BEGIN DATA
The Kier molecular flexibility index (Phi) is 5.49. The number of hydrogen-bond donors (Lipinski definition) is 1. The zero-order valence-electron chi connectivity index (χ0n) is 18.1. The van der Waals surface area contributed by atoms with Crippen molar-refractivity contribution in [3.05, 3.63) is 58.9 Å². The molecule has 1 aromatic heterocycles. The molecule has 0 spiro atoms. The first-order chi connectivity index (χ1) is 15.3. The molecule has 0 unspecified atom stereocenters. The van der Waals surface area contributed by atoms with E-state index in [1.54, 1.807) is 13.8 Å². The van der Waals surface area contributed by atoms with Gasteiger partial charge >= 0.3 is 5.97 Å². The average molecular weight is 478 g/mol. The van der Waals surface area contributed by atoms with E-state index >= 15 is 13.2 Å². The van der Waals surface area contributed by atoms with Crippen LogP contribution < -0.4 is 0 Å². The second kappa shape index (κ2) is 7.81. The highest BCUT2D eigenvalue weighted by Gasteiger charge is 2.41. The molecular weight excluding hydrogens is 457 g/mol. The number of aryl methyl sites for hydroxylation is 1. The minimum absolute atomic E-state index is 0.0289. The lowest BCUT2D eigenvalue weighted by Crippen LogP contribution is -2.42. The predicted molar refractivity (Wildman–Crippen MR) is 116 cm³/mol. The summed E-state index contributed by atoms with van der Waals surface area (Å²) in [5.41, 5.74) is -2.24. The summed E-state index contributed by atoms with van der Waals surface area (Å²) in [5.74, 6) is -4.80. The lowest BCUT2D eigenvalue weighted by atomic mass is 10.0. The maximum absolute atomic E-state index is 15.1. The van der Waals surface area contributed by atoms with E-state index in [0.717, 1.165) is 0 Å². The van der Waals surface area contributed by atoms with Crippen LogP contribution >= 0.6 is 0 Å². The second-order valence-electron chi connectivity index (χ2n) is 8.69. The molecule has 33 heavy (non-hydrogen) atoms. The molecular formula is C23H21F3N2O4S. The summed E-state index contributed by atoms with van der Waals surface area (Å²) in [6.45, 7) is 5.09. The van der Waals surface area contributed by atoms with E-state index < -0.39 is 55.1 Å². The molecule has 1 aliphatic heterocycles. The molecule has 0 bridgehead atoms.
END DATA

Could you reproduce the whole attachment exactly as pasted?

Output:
The Kier molecular flexibility index (Phi) is 5.49. The number of hydrogen-bond donors (Lipinski definition) is 1. The zero-order valence-electron chi connectivity index (χ0n) is 18.1. The van der Waals surface area contributed by atoms with Crippen molar-refractivity contribution in [3.05, 3.63) is 58.9 Å². The molecule has 1 aromatic heterocycles. The molecule has 0 spiro atoms. The first-order chi connectivity index (χ1) is 15.3. The molecule has 0 unspecified atom stereocenters. The van der Waals surface area contributed by atoms with E-state index in [1.54, 1.807) is 13.8 Å². The van der Waals surface area contributed by atoms with Gasteiger partial charge >= 0.3 is 5.97 Å². The average molecular weight is 478 g/mol. The van der Waals surface area contributed by atoms with E-state index >= 15 is 13.2 Å². The van der Waals surface area contributed by atoms with Crippen LogP contribution < -0.4 is 0 Å². The second kappa shape index (κ2) is 7.81. The highest BCUT2D eigenvalue weighted by Gasteiger charge is 2.41. The molecular weight excluding hydrogens is 457 g/mol. The number of aryl methyl sites for hydroxylation is 1. The minimum absolute atomic E-state index is 0.0289. The lowest BCUT2D eigenvalue weighted by Crippen LogP contribution is -2.42. The predicted molar refractivity (Wildman–Crippen MR) is 116 cm³/mol. The summed E-state index contributed by atoms with van der Waals surface area (Å²) in [5.41, 5.74) is -2.24. The summed E-state index contributed by atoms with van der Waals surface area (Å²) in [5.74, 6) is -4.80. The lowest BCUT2D eigenvalue weighted by atomic mass is 10.0. The maximum absolute atomic E-state index is 15.1. The van der Waals surface area contributed by atoms with E-state index in [0.717, 1.165) is 0 Å². The van der Waals surface area contributed by atoms with Crippen LogP contribution >= 0.6 is 0 Å². The second-order valence-electron chi connectivity index (χ2n) is 8.69. The molecule has 33 heavy (non-hydrogen) atoms. The molecular formula is C23H21F3N2O4S. The summed E-state index contributed by atoms with van der Waals surface area (Å²) in [6.45, 7) is 5.09. The van der Waals surface area contributed by atoms with E-state index < -0.39 is 55.1 Å². The molecule has 1 aliphatic heterocycles. The molecule has 0 bridgehead atoms.